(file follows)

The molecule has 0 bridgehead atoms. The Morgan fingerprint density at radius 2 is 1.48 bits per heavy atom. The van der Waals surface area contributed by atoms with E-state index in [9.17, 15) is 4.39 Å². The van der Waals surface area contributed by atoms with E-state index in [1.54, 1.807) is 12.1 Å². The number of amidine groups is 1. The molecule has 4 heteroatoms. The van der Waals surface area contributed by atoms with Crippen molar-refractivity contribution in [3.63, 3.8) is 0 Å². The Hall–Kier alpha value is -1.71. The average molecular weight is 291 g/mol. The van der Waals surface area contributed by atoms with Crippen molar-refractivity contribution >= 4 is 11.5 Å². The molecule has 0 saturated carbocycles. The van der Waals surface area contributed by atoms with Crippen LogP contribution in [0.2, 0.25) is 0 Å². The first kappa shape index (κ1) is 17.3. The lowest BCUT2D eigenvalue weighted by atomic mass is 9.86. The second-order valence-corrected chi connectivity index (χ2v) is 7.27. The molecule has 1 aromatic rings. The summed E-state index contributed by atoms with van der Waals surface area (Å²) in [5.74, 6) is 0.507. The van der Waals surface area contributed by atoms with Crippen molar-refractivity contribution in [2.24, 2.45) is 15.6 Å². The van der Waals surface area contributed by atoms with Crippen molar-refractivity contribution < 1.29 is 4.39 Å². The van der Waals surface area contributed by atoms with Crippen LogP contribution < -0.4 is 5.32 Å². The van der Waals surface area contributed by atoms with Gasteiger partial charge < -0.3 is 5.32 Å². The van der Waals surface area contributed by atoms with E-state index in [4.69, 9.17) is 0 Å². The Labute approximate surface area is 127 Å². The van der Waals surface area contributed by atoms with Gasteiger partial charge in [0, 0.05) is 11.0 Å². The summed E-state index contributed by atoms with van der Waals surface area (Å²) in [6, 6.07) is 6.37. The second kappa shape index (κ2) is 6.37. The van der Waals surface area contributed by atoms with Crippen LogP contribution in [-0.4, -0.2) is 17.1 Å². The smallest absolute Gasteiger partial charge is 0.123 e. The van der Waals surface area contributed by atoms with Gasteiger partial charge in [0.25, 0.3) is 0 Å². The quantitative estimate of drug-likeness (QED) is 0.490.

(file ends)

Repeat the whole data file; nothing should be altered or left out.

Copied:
The molecule has 0 bridgehead atoms. The Morgan fingerprint density at radius 2 is 1.48 bits per heavy atom. The van der Waals surface area contributed by atoms with E-state index in [9.17, 15) is 4.39 Å². The van der Waals surface area contributed by atoms with E-state index in [1.54, 1.807) is 12.1 Å². The number of amidine groups is 1. The molecule has 4 heteroatoms. The van der Waals surface area contributed by atoms with Crippen molar-refractivity contribution in [3.63, 3.8) is 0 Å². The Hall–Kier alpha value is -1.71. The average molecular weight is 291 g/mol. The van der Waals surface area contributed by atoms with Crippen molar-refractivity contribution >= 4 is 11.5 Å². The molecule has 0 saturated carbocycles. The van der Waals surface area contributed by atoms with Crippen LogP contribution in [0.2, 0.25) is 0 Å². The first kappa shape index (κ1) is 17.3. The lowest BCUT2D eigenvalue weighted by atomic mass is 9.86. The second-order valence-corrected chi connectivity index (χ2v) is 7.27. The molecule has 1 aromatic rings. The summed E-state index contributed by atoms with van der Waals surface area (Å²) in [5.74, 6) is 0.507. The van der Waals surface area contributed by atoms with Crippen molar-refractivity contribution in [2.24, 2.45) is 15.6 Å². The van der Waals surface area contributed by atoms with Crippen molar-refractivity contribution < 1.29 is 4.39 Å². The van der Waals surface area contributed by atoms with Crippen LogP contribution < -0.4 is 5.32 Å². The van der Waals surface area contributed by atoms with Gasteiger partial charge < -0.3 is 5.32 Å². The van der Waals surface area contributed by atoms with E-state index in [4.69, 9.17) is 0 Å². The Labute approximate surface area is 127 Å². The van der Waals surface area contributed by atoms with Gasteiger partial charge in [0, 0.05) is 11.0 Å². The summed E-state index contributed by atoms with van der Waals surface area (Å²) in [6, 6.07) is 6.37. The second kappa shape index (κ2) is 6.37. The van der Waals surface area contributed by atoms with Crippen LogP contribution in [-0.4, -0.2) is 17.1 Å². The smallest absolute Gasteiger partial charge is 0.123 e. The van der Waals surface area contributed by atoms with Gasteiger partial charge in [0.25, 0.3) is 0 Å². The quantitative estimate of drug-likeness (QED) is 0.490.